The tricky thing about stress is that it drives us away from one of the best stress busters: people! "No time for breaks, no time for socializing," stress seems to say. "Must work, must work, must work!"
We've all probably felt this way from time to time, especially entrepreneurs. When you're building a startup, it's easy to work from home, order in some pizza, and start asking your dog's opinion about design. But that's not necessarily the best arrangement for your mental health - or your productivity.
Venturing out into the community and connecting with other entrepreneurs can make a world of difference. You'll come back to work not just refreshed, but armed with some key psychological weapons to battle the shame and loneliness that can fester when working alone in a high-stress situation.
"The simple and honest process of letting people know that discomfort is normal, it's going to happen, why it happens, and why it's appropriate, reduces anxiety, fear, and shame. Periods of discomfort become an expectation and a norm," writes Brené Brown in Daring Greatly.
Judi Otton, cofounder and CEO of GrowthCast, was feeling anxious and having trouble sleeping and focusing as she got closer to launch. One day, she finally confided in someone at her coworking space, The Grove.
"I sat down across from a friend and said, 'You know, the closer we get to launch, the more anxious I'm feeling.' He just nodded wisely and said, 'Yeah, that sounds about right.' With that, my excess anxiety just dissipated. Knowing I wasn't alone, and that what I was feeling was perfectly normal, was so powerful, and I was able to go on and do the work I needed to do to get the product out," she recalls.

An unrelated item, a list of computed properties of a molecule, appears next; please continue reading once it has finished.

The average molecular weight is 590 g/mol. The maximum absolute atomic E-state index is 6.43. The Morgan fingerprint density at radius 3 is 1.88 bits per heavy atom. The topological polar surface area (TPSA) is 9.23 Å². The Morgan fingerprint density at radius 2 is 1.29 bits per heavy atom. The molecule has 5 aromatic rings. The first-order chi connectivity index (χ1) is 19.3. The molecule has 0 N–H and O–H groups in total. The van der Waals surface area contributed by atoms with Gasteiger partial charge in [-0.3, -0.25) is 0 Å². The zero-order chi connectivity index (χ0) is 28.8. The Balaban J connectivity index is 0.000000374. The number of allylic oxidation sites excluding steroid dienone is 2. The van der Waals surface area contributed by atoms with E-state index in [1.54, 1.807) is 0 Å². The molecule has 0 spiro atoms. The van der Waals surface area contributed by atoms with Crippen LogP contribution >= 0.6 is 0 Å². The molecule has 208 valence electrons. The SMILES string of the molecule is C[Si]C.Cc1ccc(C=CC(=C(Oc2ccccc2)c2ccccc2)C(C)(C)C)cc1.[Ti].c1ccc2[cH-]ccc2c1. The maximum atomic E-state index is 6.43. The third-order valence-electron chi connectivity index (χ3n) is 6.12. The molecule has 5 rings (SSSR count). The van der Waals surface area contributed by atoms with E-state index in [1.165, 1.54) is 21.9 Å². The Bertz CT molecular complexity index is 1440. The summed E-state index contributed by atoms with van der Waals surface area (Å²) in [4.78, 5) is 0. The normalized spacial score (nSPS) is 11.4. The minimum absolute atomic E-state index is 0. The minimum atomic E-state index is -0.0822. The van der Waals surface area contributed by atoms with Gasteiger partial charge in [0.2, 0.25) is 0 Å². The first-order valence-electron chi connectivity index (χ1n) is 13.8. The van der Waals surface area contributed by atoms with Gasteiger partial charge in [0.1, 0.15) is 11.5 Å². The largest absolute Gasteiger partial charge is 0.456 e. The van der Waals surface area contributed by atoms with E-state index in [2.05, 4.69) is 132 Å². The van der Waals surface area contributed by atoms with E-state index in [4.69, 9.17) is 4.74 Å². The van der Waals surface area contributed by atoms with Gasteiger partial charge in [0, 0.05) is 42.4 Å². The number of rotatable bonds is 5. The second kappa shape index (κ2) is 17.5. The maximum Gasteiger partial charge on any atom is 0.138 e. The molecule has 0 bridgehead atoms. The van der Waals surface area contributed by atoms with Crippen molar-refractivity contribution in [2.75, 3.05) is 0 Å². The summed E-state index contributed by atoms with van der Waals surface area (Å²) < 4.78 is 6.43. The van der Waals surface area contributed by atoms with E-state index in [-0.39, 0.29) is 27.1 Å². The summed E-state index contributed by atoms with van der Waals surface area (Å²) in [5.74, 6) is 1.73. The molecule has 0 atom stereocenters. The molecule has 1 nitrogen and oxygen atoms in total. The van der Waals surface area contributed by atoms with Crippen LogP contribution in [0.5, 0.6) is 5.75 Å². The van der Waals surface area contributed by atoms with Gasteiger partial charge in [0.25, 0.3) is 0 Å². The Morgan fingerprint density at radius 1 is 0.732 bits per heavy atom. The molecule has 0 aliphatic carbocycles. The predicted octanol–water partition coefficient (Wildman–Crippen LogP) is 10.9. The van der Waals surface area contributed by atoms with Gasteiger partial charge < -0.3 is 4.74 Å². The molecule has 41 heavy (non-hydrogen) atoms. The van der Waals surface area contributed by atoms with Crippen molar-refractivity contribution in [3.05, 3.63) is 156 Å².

Paul McTaggart, founder and CEO of Dental Departures, had a similar experience. He had a full-time job when he was building his startup, so he was getting up every day at 6 am and going to bed at midnight or 1 am to squeeze in time for everything. Jealous of his coworkers, who had free time on nights and weekends, he felt like he was reaching a breaking point. So he invited some fellow entrepreneurs out for beers and ended up having a revelatory conversation.
"What came from that night was that to be truly successful as an entrepreneur, I had to 'be comfortable being uncomfortable' with the fact it was a marathon. If I didn't make time right now for myself, my family, my health, and my sanity, it was not going to get easier as we grew from a successful startup to a large impactful organization," says McTaggart. "The next day was a new beginning for me." As an entrepreneur, you can't wait for the challenges to dissipate; you have to accept them as part of startup life.
Kevin Jochelson, founder and chief events officer at Fiestafy, started having self-doubts when their launch was delayed by three months and he felt his confidence waning. Like McTaggart and Otton, he reached out to a fellow entrepreneur and was brave enough to share his feelings.